HARRISBURG, Pennsylvania, September 8, 2021 (ENS) – By the slimmest of margins, one vote, a Pennsylvania state commission has authorized a rule empowering the state to participate in the Regional Greenhouse Gas Initiative, RGGI, a cooperative, market-based “cap and invest” program that sets a regulatory limit on carbon dioxide (CO2) emissions from fossil fueled power plants located in Pennsylvania.
Carbon dioxide is the most prevalent greenhouse gas and a major contributor to climate change. The RGGI permits the trading of CO2 emission allowances to achieve cost-efficient compliance with that regulatory limit.
Pennsylvania’s participation in RGGI would establish a program to limit CO2 emissions from fossil fuel-fired electric power plants in the state.
Currently, there are 11 RGGI participating states: Connecticut, Delaware, Maine, Maryland, Massachusetts, New Hampshire, New Jersey, New York, Rhode Island, Vermont, and Virginia to cap and reduce CO2 emissions from the power sector – the first cap-and-invest regional initiative in the United States.
In 2017, the RGGI states implemented a new cap reduction trajectory of 30 percent over the period 2020 to 2030. This CO2 cap acts as a regional budget for CO2 emissions from the power sector. See Elements of RGGI for more information. https://www.rggi.org/program-overview-and-design/elements
RGGI states sell nearly all CO2 allowances through auctions and invest the auction proceeds in energy efficiency, renewable energy, and other consumer benefit programs. These programs are spurring innovation in the clean energy economy and creating green jobs in the RGGI states.
“Today, Pennsylvania moved one step closer to assuring that its residents and visitors can live healthier lives,” said Secretary Patrick McDonnell who heads the state Department of Environmental Protection. “Participating in RGGI will have immediate and lasting beneficial impacts on our communities.”
Pennsylvania has the fifth-leading CO2 emitting electricity generation sector in the United States.
The administration of Governor Tom Wolf, a Democrat, believes that RGGI participation will be “a significant component in achieving Pennsylvania’s goals to reduce net greenhouse gas emissions from 2005 levels by 26 percent by 2025 and 80 percent by 2050.”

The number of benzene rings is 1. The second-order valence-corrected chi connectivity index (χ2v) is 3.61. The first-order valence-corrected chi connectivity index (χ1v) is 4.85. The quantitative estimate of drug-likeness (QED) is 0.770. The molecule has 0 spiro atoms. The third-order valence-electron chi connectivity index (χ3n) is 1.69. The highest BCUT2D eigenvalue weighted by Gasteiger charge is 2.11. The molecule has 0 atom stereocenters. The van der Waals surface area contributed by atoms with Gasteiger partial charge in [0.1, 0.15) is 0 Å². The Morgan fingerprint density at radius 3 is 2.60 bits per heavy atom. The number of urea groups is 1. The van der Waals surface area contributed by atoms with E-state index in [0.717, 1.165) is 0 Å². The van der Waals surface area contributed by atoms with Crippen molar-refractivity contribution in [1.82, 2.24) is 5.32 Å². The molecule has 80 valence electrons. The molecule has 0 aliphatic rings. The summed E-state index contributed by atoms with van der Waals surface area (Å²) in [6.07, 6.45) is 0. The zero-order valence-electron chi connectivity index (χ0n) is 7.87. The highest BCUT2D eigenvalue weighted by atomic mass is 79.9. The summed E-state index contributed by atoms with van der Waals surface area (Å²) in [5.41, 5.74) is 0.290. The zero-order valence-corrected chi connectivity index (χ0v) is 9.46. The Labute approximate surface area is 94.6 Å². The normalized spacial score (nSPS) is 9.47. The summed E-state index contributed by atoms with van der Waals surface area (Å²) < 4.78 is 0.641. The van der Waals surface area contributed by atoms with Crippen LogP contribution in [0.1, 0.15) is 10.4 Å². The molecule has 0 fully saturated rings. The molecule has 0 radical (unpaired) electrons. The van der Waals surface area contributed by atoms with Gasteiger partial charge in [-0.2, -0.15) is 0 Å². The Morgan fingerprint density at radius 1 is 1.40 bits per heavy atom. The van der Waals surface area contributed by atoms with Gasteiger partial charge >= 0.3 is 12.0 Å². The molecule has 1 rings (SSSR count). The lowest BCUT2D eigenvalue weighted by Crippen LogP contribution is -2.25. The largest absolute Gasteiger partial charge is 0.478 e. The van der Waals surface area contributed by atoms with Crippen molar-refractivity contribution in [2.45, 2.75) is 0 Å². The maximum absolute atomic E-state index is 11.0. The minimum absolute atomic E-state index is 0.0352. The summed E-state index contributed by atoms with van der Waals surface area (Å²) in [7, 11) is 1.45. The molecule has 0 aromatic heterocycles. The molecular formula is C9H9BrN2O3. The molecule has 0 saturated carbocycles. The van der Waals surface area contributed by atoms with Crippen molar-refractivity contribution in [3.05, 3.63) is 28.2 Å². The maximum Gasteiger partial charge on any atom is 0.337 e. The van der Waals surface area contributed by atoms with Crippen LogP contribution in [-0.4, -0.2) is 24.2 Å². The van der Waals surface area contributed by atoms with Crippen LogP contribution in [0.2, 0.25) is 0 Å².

The measure will now go to the Republican-controllede General Assembly for consideration.
How the Commission Split
The 3-2 vote was cast along party lines with Democrats voting for, and Republicans against joining the 9 state compact with the goal of controlling climate change and its disastrous and worsening floods, fires, droughts and storms.
The vote split the all-lawyer Commission along party lines as three members were appointed by Democrats while two were appointed by Republicans.
Republican IRRC Commissioner John Soroko first made a motion to disapprove the regulation, fearing that the 20-member state Environmental Quality Board does not have the statutory authority to adopt the regulation
But this final-form rulemaking is authorized under the Air Pollution Control Act, which grants the Environmental Quality Board the authority to adopt rules and regulations for the prevention, control, reduction, and abatement of air pollution in Pennsylvania.
Soroko also objected that the auction fees that are part of the regulation are a tax which only the General Assembly has authority to enact and he pointed to the “substantial impact” the change will have on regulated parties.
Opponents of the state’s participation in the RGGI, such as Marcellus Drilling, also object to the fees as a tax and claim the arrangement will result in “hiking electric rates by an extra $2.36 billion over the next 10 years.”
Although IRRC Vice Chair John Mizner, a Republican, voted with Soroko, the motion to disapprove RGGI participation failed 2 to 3.
Commissioner Murray Ufberg then made a motion to approve the regulation which passed 3 to 2, supported by fellow Democrats IRRC Chair George Bedwick and Dennis Watson of Pittsburgh. All the commissioners are attorneys.
As an RGGI State, Pennsylvania Will Set Its Own Rules
RGGI is composed of individual CO2 Budget Trading Programs in each participating state. Through independent regulations, based on the RGGI Model Rule, each state’s CO2 Budget Trading Program limits emissions of CO2 from electric power plants, issues CO2 allowances and establishes participation in regional CO2 allowance auctions.
If Pennsylvania does become an RGGI participant, it will establish its own annual CO2 emissions budget, which sets the total amount of CO2 emitted from fossil fuel-fired power plants in a year.
This final-form rulemaking would require least-cost CO2 emission reductions for the years 2022 through 2030.
The rule includes a declining annual CO2 emissions budget, which starts at 78 million tons in 2022 and ends at 58 million tons in 2030.
This is expected to reduce CO2 emissions in Pennsylvania by nearly one-third in 2030 as compared to 2019.
Featured image: The Keystone Generating Station is a 1.71-gigawatt, coal power plant located just west of Shelocta, Pennsylvania, January 1, 2014 (Photo by Zach Frailey)